Impact investing is the right way to do things

Almost half a century ago, Milton Friedman stated that “the one and only one responsibility of business is to use its resources and engage in activities designed to increase its profits so long as it stays within the rules of the game”. Fortunately, a lot has happened since then and now that way of thinking is outdated.

Using the power of investment to improve social conditions and the health of ecosystems is not only the right way to do things but also the only way to close the SDG financing gap estimated at US$ 2.5 trillion annually, which cannot be covered only by philanthropy. Impact investing could drive a significant amount of capital towards sustainable solutions while opening US$12 trillion of market opportunities by 2030 in business savings and revenue.

It is true that investment managers and intermediaries still consider their principal duty to maximize returns for investors. However, there is enough evidence supporting the fact that impact investors can at least match the returns of ordinary investors, partly because they are less exposed to environmental accidents and reputational risks. Georg Kell, Founding Director of the UN Global Compact, explained: “the rise of ESG investing can also be understood as a proxy for how markets and societies are changing and how concepts of valuation are adapting to these changes”.

This trend is particularly clear in emerging markets, where returns from companies that score well on ESG factors are “strikingly higher”, according to a note from the Deputy Director for Global Capital Markets of the Institute of International Finance. The data revealed that these companies outperformed their peers by 103% during the past decade.

Source: Bloomberg, IIF

Investing in green bonds does not imply obtaining sub-par returns. If so, the current popularity of green bonds would not be reasonable. A recent study of all the corporate green bonds issued by public companies globally from January 1, 2013 to December 31, 2017 showed that they trigger positive market response, improve financial and environmental performance and attract long term investors.

Neither is it rational to think of green bonds merely as instruments of green washing or claiming that they have minimal positive impacts in the real world. Most of the proceeds from the global green bond issuance in 2018 were directed to important sectors like energy, transportation, water, waste and infrastructure. For all of these reasons, the green bond market carries strong recognition by the international investment community and continues to grow: global green bond issuance in 2018 reached US$167.3bn and surpassed 2017 volume by 3%.

The growing demand for green bonds can be easily explained by the fact they allow investors to direct funding towards environmental goals with comparable risk-return profile to traditional bonds. Other potential benefits of green bonds include enhanced reputation, direct investment in the greening of brown sectors, increased transparency on the use of proceeds and adoption of longer time horizons.

Some leading corporations have understood the value of green bonds as a tool to increase capital while signaling a long-term commitment to sustainability. In 2017, Apple offered a US$1 billion green bond whose sales will be used to finance renewable energy and to procure safer materials for its products. A few years earlier, Unilever issued a green bond to support sustainability investments under the company´s Sustainable Living Plan. “Proceeds were dedicated for projects including facility investments in South Africa, China, Turkey and Kansas that were designed to reduce greenhouse gas emissions, water consumption and waste generation by 50% for new factories and 30% for retrofits”.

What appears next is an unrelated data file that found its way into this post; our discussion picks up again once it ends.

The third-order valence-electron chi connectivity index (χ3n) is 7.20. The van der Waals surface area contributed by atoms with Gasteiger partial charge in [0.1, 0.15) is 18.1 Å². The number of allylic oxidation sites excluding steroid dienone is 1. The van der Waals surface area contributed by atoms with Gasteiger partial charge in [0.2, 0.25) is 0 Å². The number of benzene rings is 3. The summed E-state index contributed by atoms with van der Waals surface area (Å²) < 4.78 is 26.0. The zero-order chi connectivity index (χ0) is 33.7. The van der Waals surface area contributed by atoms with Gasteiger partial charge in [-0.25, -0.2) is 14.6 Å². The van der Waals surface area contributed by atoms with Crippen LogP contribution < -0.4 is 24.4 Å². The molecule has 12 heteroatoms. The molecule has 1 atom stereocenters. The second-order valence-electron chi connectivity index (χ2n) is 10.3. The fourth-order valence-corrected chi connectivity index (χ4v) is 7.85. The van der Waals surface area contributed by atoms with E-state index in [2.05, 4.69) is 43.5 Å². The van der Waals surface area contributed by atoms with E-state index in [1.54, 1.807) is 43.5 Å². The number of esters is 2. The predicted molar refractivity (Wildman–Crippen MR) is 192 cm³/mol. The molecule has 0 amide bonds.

There are some other trending financial products in the impact investing field that are worth mentioning in order to refute the idea that trying to improve social conditions or the health of ecosystem using the power of investment is the wrong way to do things. Today there are at least US$11bn in assets under management across 120 socially responsible funds globally and that number is expected to reach up to more than US$400bn over the next ten years.

Socially responsible funds or ESG funds can be defined as portfolios of equities and/or bonds for which ESG factors have been integrated into the investment process. According to Robeco, an international asset management firm: “an ESG fund should contain only those securities with a high sustainability score and would exclude companies with, for example, poor records on pollution, labor relations or management practices. It would also exclude the sovereign bonds of governments with similar poor records”.

One of the best performing ESG funds is Calvert Impact Capital, a firm with 23 years of experience in the impact investing industry. They raise capital from investors and lend that money to borrowers creating financial returns and sustainable social and/or environmental outcomes. For example, in 2017 they extended a line of credit to a fund (Forest Carbon Partners) that finances and develops forest carbon offset projects in California. If these kinds of investments are profitable, why should not we opt for them?

Therefore, the question is not about the value of financial instruments like green bonds or ESG funds. The question is how to transform green bonds and ESG funds into mainstream products.

Communications consultant. I write mostly about public affairs, public policy, strategic communications and sustainability

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